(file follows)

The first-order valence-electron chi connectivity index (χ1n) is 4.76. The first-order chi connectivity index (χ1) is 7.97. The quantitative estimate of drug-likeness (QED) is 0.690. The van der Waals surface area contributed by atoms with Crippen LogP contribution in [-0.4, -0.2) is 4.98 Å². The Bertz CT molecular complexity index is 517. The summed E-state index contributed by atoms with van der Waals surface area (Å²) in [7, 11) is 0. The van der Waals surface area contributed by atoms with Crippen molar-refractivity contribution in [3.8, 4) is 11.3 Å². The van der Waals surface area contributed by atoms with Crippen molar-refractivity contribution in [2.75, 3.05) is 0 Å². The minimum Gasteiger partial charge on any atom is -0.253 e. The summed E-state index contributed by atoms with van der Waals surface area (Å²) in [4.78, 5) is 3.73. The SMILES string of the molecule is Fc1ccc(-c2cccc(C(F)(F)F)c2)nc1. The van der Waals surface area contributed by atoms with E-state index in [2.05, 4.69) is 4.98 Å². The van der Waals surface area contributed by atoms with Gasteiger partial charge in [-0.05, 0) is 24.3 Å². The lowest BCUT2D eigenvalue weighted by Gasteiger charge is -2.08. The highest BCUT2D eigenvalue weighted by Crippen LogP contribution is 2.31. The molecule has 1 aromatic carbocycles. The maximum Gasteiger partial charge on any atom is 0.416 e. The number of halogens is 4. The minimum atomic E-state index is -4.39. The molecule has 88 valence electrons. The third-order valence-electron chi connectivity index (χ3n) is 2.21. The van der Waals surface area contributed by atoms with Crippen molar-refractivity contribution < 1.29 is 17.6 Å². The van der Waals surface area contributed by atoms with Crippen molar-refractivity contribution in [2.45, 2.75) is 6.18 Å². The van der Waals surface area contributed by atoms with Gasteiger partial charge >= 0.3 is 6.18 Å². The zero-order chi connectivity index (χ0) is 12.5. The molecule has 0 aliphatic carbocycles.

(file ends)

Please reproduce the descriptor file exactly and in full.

The first-order valence-electron chi connectivity index (χ1n) is 4.76. The first-order chi connectivity index (χ1) is 7.97. The quantitative estimate of drug-likeness (QED) is 0.690. The van der Waals surface area contributed by atoms with Crippen LogP contribution in [-0.4, -0.2) is 4.98 Å². The Bertz CT molecular complexity index is 517. The summed E-state index contributed by atoms with van der Waals surface area (Å²) in [7, 11) is 0. The van der Waals surface area contributed by atoms with Crippen molar-refractivity contribution in [3.8, 4) is 11.3 Å². The van der Waals surface area contributed by atoms with Crippen molar-refractivity contribution in [2.75, 3.05) is 0 Å². The minimum Gasteiger partial charge on any atom is -0.253 e. The summed E-state index contributed by atoms with van der Waals surface area (Å²) in [4.78, 5) is 3.73. The SMILES string of the molecule is Fc1ccc(-c2cccc(C(F)(F)F)c2)nc1. The van der Waals surface area contributed by atoms with E-state index in [2.05, 4.69) is 4.98 Å². The van der Waals surface area contributed by atoms with Gasteiger partial charge in [-0.05, 0) is 24.3 Å². The lowest BCUT2D eigenvalue weighted by Gasteiger charge is -2.08. The highest BCUT2D eigenvalue weighted by Crippen LogP contribution is 2.31. The molecule has 1 aromatic carbocycles. The maximum Gasteiger partial charge on any atom is 0.416 e. The number of halogens is 4. The minimum atomic E-state index is -4.39. The molecule has 88 valence electrons. The third-order valence-electron chi connectivity index (χ3n) is 2.21. The van der Waals surface area contributed by atoms with Crippen molar-refractivity contribution < 1.29 is 17.6 Å². The van der Waals surface area contributed by atoms with Crippen molar-refractivity contribution in [2.45, 2.75) is 6.18 Å². The van der Waals surface area contributed by atoms with Gasteiger partial charge >= 0.3 is 6.18 Å². The zero-order chi connectivity index (χ0) is 12.5. The molecule has 0 aliphatic carbocycles.